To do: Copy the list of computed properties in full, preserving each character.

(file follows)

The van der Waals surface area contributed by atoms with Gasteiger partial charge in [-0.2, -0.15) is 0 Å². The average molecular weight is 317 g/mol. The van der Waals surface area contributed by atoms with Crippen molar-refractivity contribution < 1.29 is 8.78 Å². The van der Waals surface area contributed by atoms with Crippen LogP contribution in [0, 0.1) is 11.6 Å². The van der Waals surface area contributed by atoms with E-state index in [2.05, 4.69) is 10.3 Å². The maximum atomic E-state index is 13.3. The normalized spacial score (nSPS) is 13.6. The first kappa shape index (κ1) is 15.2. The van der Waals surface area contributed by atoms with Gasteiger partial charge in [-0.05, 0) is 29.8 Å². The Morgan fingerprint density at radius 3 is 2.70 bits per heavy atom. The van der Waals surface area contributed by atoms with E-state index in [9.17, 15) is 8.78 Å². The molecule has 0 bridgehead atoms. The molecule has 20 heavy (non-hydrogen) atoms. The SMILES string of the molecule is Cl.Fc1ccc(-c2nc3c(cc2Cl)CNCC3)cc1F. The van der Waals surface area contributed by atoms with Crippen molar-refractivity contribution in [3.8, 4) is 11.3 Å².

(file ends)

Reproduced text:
The van der Waals surface area contributed by atoms with Gasteiger partial charge in [-0.2, -0.15) is 0 Å². The average molecular weight is 317 g/mol. The van der Waals surface area contributed by atoms with Crippen molar-refractivity contribution < 1.29 is 8.78 Å². The van der Waals surface area contributed by atoms with Crippen LogP contribution in [0, 0.1) is 11.6 Å². The van der Waals surface area contributed by atoms with E-state index in [2.05, 4.69) is 10.3 Å². The maximum atomic E-state index is 13.3. The normalized spacial score (nSPS) is 13.6. The first kappa shape index (κ1) is 15.2. The van der Waals surface area contributed by atoms with Gasteiger partial charge in [-0.05, 0) is 29.8 Å². The Morgan fingerprint density at radius 3 is 2.70 bits per heavy atom. The van der Waals surface area contributed by atoms with E-state index in [9.17, 15) is 8.78 Å². The molecule has 0 bridgehead atoms. The molecule has 20 heavy (non-hydrogen) atoms. The SMILES string of the molecule is Cl.Fc1ccc(-c2nc3c(cc2Cl)CNCC3)cc1F. The van der Waals surface area contributed by atoms with Crippen molar-refractivity contribution in [3.8, 4) is 11.3 Å².